“Hear, Lord, a Righteous Cause:” Psalms 15–18, 20–21 as a Ritual for the Protection and Blessing of the King
Joel Hamme argues that Pss 15-18, 20-21 was a ritual of protection and blessing for the king. He surveys earlier scholarly approaches to the reconstruction of royal ritual in the Psalms, and argues that they have two weaknesses: 1) They are based on faulty ancient Near Eastern comparative data from the Akitu, and 2) they are too subjective, as there are no objective controls by which to decide which psalms or are to be included in the ritual reconstruction, or the order that they would occur in. He argues for a new empirical model for the reconstruction of royal ritual in the Psalter based upon the incorporation of a small DINGIR.ŠA.DIB.BA ritual prayer collection (prayers to reconcile with a personal deity) and a short maqlû ritual (an anti-witchcraft ritual) into the royal ritual bît rimki, "house of the ritual bath." By an observation of incipits in ritual tablets, and the transmission of the ritual prayers and incantations separate from them, the study discovers two things: 1) the prayers and rituals were transmitted separately from the ritual tablets in the same sequence that they occurred in the ritual. 2) The prayers and rituals were used in non-royal contexts and then secondarily used in the new royal context. Based upon the empirical model, Hamme interprets Pss 15-18, 20-21 as a royal ritual for the protection and blessing of the king. Psalms 15-17 is a protestation of righteousness in which the king argues that the LORD should protect him and destroy his enemies, because he has scrupulously observed the statutes and ordinances of the LORD. Psalm 18 is the center of the ritual, in which the king gives thanks for the LORD's deliverance and victory over his enemies in the past, based upon the king's righteousness. Psalms 20-21 is a priestly response to the king, in which the king is assured that the LORD has accepted his offerings, and will answer in the day of trouble again. Psalm 19, rather than a part of the ritual, is a later interpretive expansion to Ps 18.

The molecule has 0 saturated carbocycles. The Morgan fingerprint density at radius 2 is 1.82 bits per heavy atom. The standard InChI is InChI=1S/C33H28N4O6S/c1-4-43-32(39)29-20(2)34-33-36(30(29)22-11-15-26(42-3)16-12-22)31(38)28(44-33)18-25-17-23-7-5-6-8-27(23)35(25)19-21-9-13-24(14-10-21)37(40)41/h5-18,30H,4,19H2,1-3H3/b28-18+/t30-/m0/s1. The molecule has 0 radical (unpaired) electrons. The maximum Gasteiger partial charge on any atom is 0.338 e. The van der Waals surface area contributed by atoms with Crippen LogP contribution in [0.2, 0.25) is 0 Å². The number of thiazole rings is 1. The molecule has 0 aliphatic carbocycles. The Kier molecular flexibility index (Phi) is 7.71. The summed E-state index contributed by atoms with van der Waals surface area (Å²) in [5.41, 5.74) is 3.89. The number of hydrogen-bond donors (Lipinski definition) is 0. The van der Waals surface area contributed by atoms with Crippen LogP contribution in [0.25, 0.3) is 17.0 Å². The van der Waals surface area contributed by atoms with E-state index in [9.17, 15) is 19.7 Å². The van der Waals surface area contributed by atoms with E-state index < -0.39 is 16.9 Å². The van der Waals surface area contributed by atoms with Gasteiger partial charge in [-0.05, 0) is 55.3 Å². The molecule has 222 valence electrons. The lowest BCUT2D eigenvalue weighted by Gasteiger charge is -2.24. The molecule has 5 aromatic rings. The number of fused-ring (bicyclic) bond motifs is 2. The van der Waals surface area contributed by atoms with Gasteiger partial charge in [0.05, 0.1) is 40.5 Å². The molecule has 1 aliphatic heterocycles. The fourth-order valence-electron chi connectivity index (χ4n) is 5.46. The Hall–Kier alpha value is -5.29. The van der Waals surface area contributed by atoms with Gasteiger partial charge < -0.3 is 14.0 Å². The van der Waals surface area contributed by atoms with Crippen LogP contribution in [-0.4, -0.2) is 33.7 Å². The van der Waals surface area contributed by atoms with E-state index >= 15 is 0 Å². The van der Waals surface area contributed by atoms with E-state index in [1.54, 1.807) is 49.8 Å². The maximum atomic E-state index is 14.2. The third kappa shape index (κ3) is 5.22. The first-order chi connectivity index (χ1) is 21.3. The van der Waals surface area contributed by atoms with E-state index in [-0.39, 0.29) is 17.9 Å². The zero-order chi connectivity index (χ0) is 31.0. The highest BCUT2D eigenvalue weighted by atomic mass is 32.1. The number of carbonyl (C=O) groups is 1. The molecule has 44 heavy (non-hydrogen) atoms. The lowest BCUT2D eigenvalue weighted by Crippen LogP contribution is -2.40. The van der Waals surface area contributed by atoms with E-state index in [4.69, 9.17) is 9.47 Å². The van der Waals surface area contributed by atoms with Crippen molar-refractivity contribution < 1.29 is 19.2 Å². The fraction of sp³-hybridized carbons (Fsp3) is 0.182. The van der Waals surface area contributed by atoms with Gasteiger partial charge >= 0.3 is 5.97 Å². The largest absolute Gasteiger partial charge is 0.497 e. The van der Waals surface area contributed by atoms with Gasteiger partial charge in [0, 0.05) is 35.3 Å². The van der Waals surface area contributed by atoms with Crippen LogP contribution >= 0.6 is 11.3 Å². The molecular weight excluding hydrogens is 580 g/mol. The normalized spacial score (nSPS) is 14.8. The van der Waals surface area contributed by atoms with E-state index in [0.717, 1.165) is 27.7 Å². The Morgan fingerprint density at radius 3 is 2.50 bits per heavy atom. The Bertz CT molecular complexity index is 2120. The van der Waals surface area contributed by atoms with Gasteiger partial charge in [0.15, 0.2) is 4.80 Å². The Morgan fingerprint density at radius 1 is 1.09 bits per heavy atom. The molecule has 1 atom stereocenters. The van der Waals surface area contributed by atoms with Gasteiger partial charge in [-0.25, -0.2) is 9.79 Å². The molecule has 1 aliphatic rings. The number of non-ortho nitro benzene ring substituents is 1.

Doctor of Philosophy in Theology (PhD in Theology)
Allen, Leslie C.
Bible, Psalms, Ritual in literature, Judaism, Liturgy
Missions and World Christianity